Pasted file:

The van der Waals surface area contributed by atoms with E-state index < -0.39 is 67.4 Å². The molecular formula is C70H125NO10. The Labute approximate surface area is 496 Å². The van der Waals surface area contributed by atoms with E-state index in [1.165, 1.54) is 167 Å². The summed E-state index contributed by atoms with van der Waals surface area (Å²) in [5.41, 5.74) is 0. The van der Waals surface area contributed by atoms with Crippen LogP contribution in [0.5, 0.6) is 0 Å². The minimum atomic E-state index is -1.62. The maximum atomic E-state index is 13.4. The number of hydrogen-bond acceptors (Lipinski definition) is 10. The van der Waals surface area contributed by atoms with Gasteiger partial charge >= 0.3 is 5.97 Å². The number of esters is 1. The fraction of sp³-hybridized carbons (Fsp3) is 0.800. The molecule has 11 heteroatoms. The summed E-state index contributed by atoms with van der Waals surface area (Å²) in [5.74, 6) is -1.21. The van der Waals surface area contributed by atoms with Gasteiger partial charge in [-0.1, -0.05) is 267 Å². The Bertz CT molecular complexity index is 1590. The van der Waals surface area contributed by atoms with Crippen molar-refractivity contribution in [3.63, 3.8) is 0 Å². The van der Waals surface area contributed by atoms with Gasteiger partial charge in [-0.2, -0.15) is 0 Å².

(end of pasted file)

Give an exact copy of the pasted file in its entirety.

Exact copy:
The van der Waals surface area contributed by atoms with E-state index < -0.39 is 67.4 Å². The molecular formula is C70H125NO10. The Labute approximate surface area is 496 Å². The van der Waals surface area contributed by atoms with E-state index in [1.165, 1.54) is 167 Å². The summed E-state index contributed by atoms with van der Waals surface area (Å²) in [5.41, 5.74) is 0. The van der Waals surface area contributed by atoms with Crippen LogP contribution in [0.5, 0.6) is 0 Å². The minimum atomic E-state index is -1.62. The maximum atomic E-state index is 13.4. The number of hydrogen-bond acceptors (Lipinski definition) is 10. The van der Waals surface area contributed by atoms with Gasteiger partial charge >= 0.3 is 5.97 Å². The number of esters is 1. The fraction of sp³-hybridized carbons (Fsp3) is 0.800. The molecule has 11 heteroatoms. The summed E-state index contributed by atoms with van der Waals surface area (Å²) in [5.74, 6) is -1.21. The van der Waals surface area contributed by atoms with Gasteiger partial charge in [-0.1, -0.05) is 267 Å². The Bertz CT molecular complexity index is 1590. The van der Waals surface area contributed by atoms with Crippen molar-refractivity contribution in [3.63, 3.8) is 0 Å². The van der Waals surface area contributed by atoms with Gasteiger partial charge in [-0.2, -0.15) is 0 Å².